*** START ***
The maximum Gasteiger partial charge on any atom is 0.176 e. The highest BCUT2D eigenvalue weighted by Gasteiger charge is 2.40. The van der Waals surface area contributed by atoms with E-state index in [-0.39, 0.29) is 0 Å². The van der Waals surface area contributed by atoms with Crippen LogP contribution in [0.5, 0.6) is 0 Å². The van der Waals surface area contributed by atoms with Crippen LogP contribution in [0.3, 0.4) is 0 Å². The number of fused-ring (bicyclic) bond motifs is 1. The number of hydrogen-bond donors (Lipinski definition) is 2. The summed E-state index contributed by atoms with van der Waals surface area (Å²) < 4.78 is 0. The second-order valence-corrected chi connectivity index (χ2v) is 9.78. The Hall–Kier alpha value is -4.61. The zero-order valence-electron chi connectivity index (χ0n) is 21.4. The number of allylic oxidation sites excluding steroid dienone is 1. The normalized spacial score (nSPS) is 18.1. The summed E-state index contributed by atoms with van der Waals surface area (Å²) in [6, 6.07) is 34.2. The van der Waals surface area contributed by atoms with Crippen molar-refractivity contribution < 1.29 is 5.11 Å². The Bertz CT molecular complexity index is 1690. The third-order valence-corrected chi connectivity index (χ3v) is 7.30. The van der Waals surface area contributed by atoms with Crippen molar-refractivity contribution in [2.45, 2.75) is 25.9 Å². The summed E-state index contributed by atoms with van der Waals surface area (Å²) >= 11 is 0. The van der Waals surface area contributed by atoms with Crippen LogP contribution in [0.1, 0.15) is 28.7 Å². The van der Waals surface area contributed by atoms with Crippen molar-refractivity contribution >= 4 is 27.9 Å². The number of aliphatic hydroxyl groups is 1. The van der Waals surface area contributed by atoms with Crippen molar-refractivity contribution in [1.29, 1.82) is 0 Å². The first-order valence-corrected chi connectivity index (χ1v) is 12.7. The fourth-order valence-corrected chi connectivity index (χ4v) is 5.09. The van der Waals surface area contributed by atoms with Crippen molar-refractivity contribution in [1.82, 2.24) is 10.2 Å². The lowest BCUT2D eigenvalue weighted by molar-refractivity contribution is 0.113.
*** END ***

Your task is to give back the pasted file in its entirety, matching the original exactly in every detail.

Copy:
The maximum Gasteiger partial charge on any atom is 0.176 e. The highest BCUT2D eigenvalue weighted by Gasteiger charge is 2.40. The van der Waals surface area contributed by atoms with E-state index in [-0.39, 0.29) is 0 Å². The van der Waals surface area contributed by atoms with Crippen LogP contribution in [0.5, 0.6) is 0 Å². The van der Waals surface area contributed by atoms with Crippen LogP contribution in [0.3, 0.4) is 0 Å². The number of fused-ring (bicyclic) bond motifs is 1. The number of hydrogen-bond donors (Lipinski definition) is 2. The summed E-state index contributed by atoms with van der Waals surface area (Å²) < 4.78 is 0. The second-order valence-corrected chi connectivity index (χ2v) is 9.78. The Hall–Kier alpha value is -4.61. The zero-order valence-electron chi connectivity index (χ0n) is 21.4. The number of allylic oxidation sites excluding steroid dienone is 1. The normalized spacial score (nSPS) is 18.1. The summed E-state index contributed by atoms with van der Waals surface area (Å²) in [6, 6.07) is 34.2. The van der Waals surface area contributed by atoms with Crippen molar-refractivity contribution < 1.29 is 5.11 Å². The Bertz CT molecular complexity index is 1690. The third-order valence-corrected chi connectivity index (χ3v) is 7.30. The van der Waals surface area contributed by atoms with Crippen molar-refractivity contribution in [2.45, 2.75) is 25.9 Å². The summed E-state index contributed by atoms with van der Waals surface area (Å²) >= 11 is 0. The van der Waals surface area contributed by atoms with Crippen LogP contribution in [0.1, 0.15) is 28.7 Å². The van der Waals surface area contributed by atoms with Crippen molar-refractivity contribution >= 4 is 27.9 Å². The number of aliphatic hydroxyl groups is 1. The van der Waals surface area contributed by atoms with Crippen molar-refractivity contribution in [1.29, 1.82) is 0 Å². The first-order valence-corrected chi connectivity index (χ1v) is 12.7. The fourth-order valence-corrected chi connectivity index (χ4v) is 5.09. The van der Waals surface area contributed by atoms with Crippen molar-refractivity contribution in [1.82, 2.24) is 10.2 Å². The lowest BCUT2D eigenvalue weighted by molar-refractivity contribution is 0.113.